Do you think translators deserve a portion of royalties and subsidiary rights for the books they translate?
In some cases, yes, very much, so. But, conversely, there are countries where translation of many mass-market titles is done by committee on something closer to a factory model. Where the line should be drawn between translation deserving of royalties and translation for which a flat fee would be more appropriate is a puzzle to be solved by more knowledgeable people than me.
Does it take some faith from you as a writer when your books are translated into languages you don’t speak? What does it feel like to hold your work in a language you don’t know?
It would be a rare and foolish writer who turned down the possibility of a whole new community of readers for fear that the quality of the translation was poor. How, in any case, would you find out? If you are that precious about your reputation and sufficiently fluent in the language you should perhaps translate the work yourself.
That said, I do slightly regret having given the go-ahead to a translation of my poetry collection The Talking Horse and the Sad Girl and the Village Under the Sea into a language I won’t mention here. The first poem, Go Litel Bok (itself an untranslatable quotation from Chaucer’s Troilus and Criseyde), purports to be a badly translated thank you speech for a literary award and was inspired by an interview at a book festival where the translator had gone AWOL and we had to rely on a plucky but not very skilful member of the audience.
[…] a flex is run from our hearts into the hearts
of those who do not know the meaning of the words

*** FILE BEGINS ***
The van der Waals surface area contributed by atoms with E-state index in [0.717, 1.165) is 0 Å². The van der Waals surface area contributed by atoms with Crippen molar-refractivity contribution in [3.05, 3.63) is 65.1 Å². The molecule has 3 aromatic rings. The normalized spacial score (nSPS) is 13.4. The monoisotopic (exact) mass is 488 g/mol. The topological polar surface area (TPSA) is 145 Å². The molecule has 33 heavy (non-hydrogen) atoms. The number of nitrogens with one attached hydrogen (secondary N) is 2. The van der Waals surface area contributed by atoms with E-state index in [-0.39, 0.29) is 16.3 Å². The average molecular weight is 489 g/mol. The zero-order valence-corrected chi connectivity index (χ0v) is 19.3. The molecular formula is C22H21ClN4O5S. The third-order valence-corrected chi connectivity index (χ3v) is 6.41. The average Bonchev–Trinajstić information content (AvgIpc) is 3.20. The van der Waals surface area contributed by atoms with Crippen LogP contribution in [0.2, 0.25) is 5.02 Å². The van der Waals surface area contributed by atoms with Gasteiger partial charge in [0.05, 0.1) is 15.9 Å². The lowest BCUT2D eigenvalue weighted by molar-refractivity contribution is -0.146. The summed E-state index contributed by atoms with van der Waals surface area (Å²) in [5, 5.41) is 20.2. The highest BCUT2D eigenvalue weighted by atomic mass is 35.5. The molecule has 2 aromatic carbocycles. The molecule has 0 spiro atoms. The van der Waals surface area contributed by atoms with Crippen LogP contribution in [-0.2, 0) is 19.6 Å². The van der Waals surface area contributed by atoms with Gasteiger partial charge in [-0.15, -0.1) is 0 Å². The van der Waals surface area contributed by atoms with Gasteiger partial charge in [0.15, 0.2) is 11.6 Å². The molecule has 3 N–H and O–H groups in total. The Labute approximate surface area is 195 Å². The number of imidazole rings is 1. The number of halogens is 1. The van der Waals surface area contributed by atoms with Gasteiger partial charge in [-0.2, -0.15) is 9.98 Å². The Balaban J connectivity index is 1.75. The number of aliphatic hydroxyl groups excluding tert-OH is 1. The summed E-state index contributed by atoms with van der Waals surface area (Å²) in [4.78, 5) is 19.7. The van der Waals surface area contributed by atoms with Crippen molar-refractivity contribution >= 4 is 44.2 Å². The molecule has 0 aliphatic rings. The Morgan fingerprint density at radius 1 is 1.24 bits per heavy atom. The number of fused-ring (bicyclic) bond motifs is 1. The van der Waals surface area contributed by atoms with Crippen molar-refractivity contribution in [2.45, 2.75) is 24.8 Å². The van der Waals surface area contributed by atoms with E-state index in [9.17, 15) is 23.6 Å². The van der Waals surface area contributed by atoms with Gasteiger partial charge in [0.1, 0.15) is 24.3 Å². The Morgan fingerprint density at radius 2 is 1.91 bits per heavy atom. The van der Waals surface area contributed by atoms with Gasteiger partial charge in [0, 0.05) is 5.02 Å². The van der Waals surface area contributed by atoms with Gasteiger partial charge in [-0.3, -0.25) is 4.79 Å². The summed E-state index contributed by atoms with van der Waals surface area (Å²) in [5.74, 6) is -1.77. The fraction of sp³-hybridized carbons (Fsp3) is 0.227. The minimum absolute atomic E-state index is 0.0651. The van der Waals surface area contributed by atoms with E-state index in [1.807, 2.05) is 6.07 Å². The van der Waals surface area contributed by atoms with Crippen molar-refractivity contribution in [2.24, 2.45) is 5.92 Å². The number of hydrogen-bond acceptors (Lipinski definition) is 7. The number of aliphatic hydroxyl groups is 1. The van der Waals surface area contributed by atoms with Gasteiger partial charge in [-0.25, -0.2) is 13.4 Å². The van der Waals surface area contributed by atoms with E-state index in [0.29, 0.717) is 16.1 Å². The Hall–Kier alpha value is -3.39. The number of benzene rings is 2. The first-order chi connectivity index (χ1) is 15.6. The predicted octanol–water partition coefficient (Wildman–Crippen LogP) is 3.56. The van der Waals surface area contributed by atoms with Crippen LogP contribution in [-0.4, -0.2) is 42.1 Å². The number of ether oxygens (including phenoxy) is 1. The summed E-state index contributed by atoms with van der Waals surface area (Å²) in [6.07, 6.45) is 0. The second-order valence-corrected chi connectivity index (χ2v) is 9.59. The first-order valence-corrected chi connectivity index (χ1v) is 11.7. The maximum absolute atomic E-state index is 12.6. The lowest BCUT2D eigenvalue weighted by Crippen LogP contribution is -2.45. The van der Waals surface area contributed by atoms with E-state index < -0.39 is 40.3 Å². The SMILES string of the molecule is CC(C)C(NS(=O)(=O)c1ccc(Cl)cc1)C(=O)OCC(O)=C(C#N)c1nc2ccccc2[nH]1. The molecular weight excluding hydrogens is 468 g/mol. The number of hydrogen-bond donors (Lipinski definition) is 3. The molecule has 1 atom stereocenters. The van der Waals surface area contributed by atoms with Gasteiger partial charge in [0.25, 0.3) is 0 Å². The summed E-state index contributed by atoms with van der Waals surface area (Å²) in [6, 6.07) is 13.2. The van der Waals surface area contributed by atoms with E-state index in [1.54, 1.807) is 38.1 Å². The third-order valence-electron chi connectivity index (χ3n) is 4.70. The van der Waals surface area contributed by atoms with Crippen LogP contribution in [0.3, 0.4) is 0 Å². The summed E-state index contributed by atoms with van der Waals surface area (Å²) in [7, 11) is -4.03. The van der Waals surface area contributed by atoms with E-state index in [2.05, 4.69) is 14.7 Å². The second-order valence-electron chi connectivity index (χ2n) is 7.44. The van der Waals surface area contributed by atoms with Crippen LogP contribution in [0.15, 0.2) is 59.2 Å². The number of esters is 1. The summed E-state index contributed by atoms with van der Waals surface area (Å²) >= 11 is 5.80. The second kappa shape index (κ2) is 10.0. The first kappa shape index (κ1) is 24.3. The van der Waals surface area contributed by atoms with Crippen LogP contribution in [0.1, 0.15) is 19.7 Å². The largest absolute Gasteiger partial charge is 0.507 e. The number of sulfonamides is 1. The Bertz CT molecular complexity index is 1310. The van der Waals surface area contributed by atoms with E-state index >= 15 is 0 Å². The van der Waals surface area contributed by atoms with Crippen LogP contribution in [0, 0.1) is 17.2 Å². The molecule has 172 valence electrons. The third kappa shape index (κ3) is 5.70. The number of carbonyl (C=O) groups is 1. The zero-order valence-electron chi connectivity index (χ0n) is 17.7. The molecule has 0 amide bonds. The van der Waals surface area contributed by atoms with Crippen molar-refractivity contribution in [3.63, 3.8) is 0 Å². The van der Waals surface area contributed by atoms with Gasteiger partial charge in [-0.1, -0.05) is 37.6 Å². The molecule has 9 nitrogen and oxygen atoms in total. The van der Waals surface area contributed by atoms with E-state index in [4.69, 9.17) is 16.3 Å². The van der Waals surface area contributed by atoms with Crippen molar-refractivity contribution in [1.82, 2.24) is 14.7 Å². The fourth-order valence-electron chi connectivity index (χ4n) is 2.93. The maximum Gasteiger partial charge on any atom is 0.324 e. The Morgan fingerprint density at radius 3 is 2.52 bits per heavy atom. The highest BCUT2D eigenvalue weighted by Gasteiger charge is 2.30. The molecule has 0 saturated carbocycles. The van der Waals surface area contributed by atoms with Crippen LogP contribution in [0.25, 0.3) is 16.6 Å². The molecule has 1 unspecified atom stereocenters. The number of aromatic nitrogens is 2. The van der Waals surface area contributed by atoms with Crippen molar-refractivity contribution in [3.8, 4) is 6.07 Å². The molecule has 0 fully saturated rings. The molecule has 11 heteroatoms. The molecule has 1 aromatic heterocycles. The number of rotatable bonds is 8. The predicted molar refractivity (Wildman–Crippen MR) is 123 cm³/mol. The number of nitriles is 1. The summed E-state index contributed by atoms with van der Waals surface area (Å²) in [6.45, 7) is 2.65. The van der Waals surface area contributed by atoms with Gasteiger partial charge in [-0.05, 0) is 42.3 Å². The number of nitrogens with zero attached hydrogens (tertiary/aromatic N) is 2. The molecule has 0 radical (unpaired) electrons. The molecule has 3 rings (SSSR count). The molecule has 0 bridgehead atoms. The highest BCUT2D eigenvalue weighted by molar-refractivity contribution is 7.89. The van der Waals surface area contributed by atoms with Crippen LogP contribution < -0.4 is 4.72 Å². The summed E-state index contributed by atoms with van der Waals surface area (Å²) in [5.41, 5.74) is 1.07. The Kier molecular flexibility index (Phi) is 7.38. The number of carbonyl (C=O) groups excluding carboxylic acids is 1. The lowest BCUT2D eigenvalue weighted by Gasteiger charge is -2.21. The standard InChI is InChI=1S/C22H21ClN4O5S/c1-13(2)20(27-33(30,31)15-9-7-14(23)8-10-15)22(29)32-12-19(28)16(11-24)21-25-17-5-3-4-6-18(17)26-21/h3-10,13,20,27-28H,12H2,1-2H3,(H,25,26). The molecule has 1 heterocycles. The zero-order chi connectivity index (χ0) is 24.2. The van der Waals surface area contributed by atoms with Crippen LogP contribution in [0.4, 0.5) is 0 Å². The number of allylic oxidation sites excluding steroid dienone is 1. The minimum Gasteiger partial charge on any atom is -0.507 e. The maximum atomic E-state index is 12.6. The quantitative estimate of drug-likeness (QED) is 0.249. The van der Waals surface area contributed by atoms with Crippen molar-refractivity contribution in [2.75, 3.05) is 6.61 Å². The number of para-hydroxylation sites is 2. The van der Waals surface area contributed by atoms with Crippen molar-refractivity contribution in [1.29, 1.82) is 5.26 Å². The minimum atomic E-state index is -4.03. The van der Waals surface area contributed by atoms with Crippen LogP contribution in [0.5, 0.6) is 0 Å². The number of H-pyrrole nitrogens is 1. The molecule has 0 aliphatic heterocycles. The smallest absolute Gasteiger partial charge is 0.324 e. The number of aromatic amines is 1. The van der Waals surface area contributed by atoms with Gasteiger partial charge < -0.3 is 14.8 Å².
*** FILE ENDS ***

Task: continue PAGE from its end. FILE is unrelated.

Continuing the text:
cardigan or sleet. And there is no finer pudding.
Now I am like the cow from the nursery rhyme […]
I shudder to think how that reads in the unmentioned language.
Putting aside that one exception, I have always got great pleasure from seeing copies of my work in other languages, a pleasure usually in direct proportion to the unexpectedness of the translation, the smallness of the book market in which it will be read, and (forgive my parochialism) the obscurity of the resulting text. Yes, it’s wonderful to see The Porpoise in French (L'odyssée du marsouin, translated by Odile Demange) but it will never quite match the peculiar thrill of seeing one’s words in the Armenian or Kazakh alphabet. Or indeed receiving a box of biscuits and copies of my play Polar Bears in Farsi sent from Tehran by Judoka, soi-disant Dudeist, Jeff Bridges afficionado, and translator, Hamid Dashti …
Nathan Scott McNamara is a nonfiction and fiction writer whose work has also been published at The Atlantic, The Washington Post, The New York Times, The Village Voice, The Poetry Foundation, Literary Hub, and more.